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News Brief
November 25, 2013

James Palmer with his daughters Sarah (left) and Valerie (right) in Kananaskis. Image courtesy of the Palmer family
Celebrating the many contributions of James Palmer, community leader and philanthropist

 

In early September, Albertans honoured the life of James (Jim) S. Palmer, a prominent Albertan known for his business and community leadership, as well as his support for charitable causes. The Chair  Emeritus of the law firm Burnet, Duckworth and Palmer LLP, Mr. Palmer was highly respected and regarded in Calgary and across Canada as a mentor, a leader, and a philanthropist.

 

Mr. Palmer is well-recognized for his contributions to the community and, among many other honours, was named a Member of the Order of Canada in 1993 and inducted into the Alberta Order of Excellence in 2003. In addition to his philanthropic and business investments, Mr. Palmer valued Canada's great outdoors. He enjoyed hiking and skiing in Alberta's Rockies, and sailing and swimming in PEI with his family.

 

We extend our sincere condolences to Mr. Palmer's wife, Barbara, to his daughter Sarah Palmer (a former ELC Director), and to the rest of his family. We are very grateful for the many ways Mr. Palmer supported the Environmental Law Centre: from attending our inaugural Green Regs & Ham event in June, to the generous donations he made throughout the last 25 years to support strong environmental public policy.

 

Considering the many organizations and causes he and his family supported, Mr. Palmer leaves a remarkable legacy in Alberta.


Image courtesy of Lida Rose / Foter.com / CC BY-ND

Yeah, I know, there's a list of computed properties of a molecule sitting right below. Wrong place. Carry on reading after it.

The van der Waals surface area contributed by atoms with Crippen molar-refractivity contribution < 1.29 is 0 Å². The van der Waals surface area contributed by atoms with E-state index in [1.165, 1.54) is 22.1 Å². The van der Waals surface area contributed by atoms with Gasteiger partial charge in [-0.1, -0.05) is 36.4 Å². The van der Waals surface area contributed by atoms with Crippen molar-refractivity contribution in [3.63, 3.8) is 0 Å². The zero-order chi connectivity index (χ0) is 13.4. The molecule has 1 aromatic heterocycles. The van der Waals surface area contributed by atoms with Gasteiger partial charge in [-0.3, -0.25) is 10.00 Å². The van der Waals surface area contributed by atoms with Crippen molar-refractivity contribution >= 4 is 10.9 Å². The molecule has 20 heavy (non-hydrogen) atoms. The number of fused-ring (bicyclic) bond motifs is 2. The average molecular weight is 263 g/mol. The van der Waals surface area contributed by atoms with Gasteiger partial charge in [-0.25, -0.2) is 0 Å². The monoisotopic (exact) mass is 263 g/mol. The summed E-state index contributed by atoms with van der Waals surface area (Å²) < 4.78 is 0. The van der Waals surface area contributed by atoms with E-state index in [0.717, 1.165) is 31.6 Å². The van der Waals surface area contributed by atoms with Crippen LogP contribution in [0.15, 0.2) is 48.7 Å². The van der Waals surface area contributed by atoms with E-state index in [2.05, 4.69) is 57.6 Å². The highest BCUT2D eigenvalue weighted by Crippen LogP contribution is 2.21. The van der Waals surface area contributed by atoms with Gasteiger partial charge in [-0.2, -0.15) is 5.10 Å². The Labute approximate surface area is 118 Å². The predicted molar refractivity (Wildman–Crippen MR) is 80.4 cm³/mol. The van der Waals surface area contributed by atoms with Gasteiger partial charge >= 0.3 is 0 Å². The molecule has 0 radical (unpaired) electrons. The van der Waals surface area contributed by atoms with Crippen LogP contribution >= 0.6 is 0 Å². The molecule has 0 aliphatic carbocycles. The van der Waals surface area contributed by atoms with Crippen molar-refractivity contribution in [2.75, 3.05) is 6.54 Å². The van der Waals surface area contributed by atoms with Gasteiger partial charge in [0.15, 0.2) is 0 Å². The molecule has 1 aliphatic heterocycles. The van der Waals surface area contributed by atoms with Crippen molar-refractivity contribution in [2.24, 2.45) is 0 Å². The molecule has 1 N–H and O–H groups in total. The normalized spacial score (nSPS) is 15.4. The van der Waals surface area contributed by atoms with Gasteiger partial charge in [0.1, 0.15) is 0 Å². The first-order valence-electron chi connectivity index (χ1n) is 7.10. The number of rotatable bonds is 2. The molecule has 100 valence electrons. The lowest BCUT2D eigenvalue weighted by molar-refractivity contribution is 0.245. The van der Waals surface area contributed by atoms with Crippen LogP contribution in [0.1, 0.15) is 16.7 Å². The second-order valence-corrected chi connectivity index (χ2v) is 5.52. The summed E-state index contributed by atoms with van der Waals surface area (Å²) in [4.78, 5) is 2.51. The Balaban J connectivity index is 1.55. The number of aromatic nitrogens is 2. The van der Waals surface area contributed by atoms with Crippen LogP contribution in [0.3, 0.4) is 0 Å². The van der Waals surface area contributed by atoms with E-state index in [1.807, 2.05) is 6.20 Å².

After a very long wait a new wetland policy for the province was released yesterday.  The policy is a step forward in managing Alberta's wetlands as it is the first time a policy applies to the Green Area (public land) of the province.  Beyond that only time will tell if environmental outcomes are supported at all by the policy.  There is simply too much wiggle room in the policy to validate it as an effective mechanism to protect wetlands of significant biodiversity and ecosystem function.  The lack of certainty for environmental outcomes certainly doesn't bolster social licence arguments about the sustainability of activities in Alberta. 

  

Read More

 

You can also read what ABlawg has to say about the new wetland policy here and here.


Image courtesy of adamr / FreeDigitalPhotos.net

To have a world-class environmental protection system, we need world-class decision-making processes. To make sound decisions in the public interest, decision-makers need to hear from the broad range of views and concerns, as no one party can represent the entire public interest. To get there, we need to move away from considerations of "directly affected," from treating diversity of views as something to be avoided, and from shielding regulatory decisions from public scrutiny.

 

A confidential mess: The problem with confidentiality when cleaning up pollution

When a polluter contaminates the environment should we know exactly what is being done to address that harm?  I would argue that we should, as environmental contaminants do not respect contractual boundaries or temporal boundaries, nor do they fit tightly into geographic or jurisdictional compartments.

 

This question underlies the recent court decision of Imperial Oil Limited v Calgary (City).  A detailed review of the decision is provided by Linda McKay-Panos in her blog (at ABlawg). 

 


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This is a critical time to work on environmental law matters, and a time when our work is needed most. We must raise $30K to reach our goal of $120K to ensure that we can meet the urgent needs of the communities we serve. You can support thousands of Albertans who contact us each month for the information and tools they need to protect the environment and responsibly develop our natural resources. Please make a generous donation today.

 

The gift giving season is upon us. Tuesday December 3 is #GivingTuesday - a movement to inspire charitable giving. Please support us on #GivingTuesday or today to protect Alberta's environment.

 

All donations receive a tax receipt. For more information, visit our website or call 1-800-661-4238. To reach our goal, we estimate costs will be 12% of funds raised. CCRA # 118900679 RR0001.

Leah Orr
Communications Coordinator
lorr@elc.ab.ca
1.800.661.4238



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